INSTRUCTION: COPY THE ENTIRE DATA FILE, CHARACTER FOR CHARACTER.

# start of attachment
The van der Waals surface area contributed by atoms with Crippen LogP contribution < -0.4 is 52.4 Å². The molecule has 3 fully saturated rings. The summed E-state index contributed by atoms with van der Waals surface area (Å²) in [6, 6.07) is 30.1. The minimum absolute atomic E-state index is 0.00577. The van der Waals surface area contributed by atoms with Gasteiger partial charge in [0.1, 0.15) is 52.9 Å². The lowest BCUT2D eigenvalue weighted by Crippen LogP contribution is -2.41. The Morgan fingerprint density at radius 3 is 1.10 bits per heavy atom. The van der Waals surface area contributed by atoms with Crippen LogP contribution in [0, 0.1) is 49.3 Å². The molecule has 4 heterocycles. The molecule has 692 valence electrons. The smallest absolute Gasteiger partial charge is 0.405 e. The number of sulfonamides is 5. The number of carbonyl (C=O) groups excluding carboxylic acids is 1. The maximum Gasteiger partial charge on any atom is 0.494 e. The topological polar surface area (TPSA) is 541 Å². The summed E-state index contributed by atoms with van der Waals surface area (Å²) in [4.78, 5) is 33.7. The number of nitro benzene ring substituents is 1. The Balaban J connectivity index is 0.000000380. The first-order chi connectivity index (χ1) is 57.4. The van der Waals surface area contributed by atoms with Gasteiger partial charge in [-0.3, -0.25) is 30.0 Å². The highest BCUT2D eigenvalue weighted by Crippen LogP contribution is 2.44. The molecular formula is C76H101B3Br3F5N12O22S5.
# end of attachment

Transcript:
The van der Waals surface area contributed by atoms with Crippen LogP contribution < -0.4 is 52.4 Å². The molecule has 3 fully saturated rings. The summed E-state index contributed by atoms with van der Waals surface area (Å²) in [6, 6.07) is 30.1. The minimum absolute atomic E-state index is 0.00577. The van der Waals surface area contributed by atoms with Gasteiger partial charge in [0.1, 0.15) is 52.9 Å². The lowest BCUT2D eigenvalue weighted by Crippen LogP contribution is -2.41. The Morgan fingerprint density at radius 3 is 1.10 bits per heavy atom. The van der Waals surface area contributed by atoms with Crippen LogP contribution in [0, 0.1) is 49.3 Å². The molecule has 4 heterocycles. The molecule has 692 valence electrons. The smallest absolute Gasteiger partial charge is 0.405 e. The number of sulfonamides is 5. The number of carbonyl (C=O) groups excluding carboxylic acids is 1. The maximum Gasteiger partial charge on any atom is 0.494 e. The topological polar surface area (TPSA) is 541 Å². The summed E-state index contributed by atoms with van der Waals surface area (Å²) in [4.78, 5) is 33.7. The number of nitro benzene ring substituents is 1. The Balaban J connectivity index is 0.000000380. The first-order chi connectivity index (χ1) is 57.4. The van der Waals surface area contributed by atoms with Gasteiger partial charge in [-0.3, -0.25) is 30.0 Å². The highest BCUT2D eigenvalue weighted by Crippen LogP contribution is 2.44. The molecular formula is C76H101B3Br3F5N12O22S5.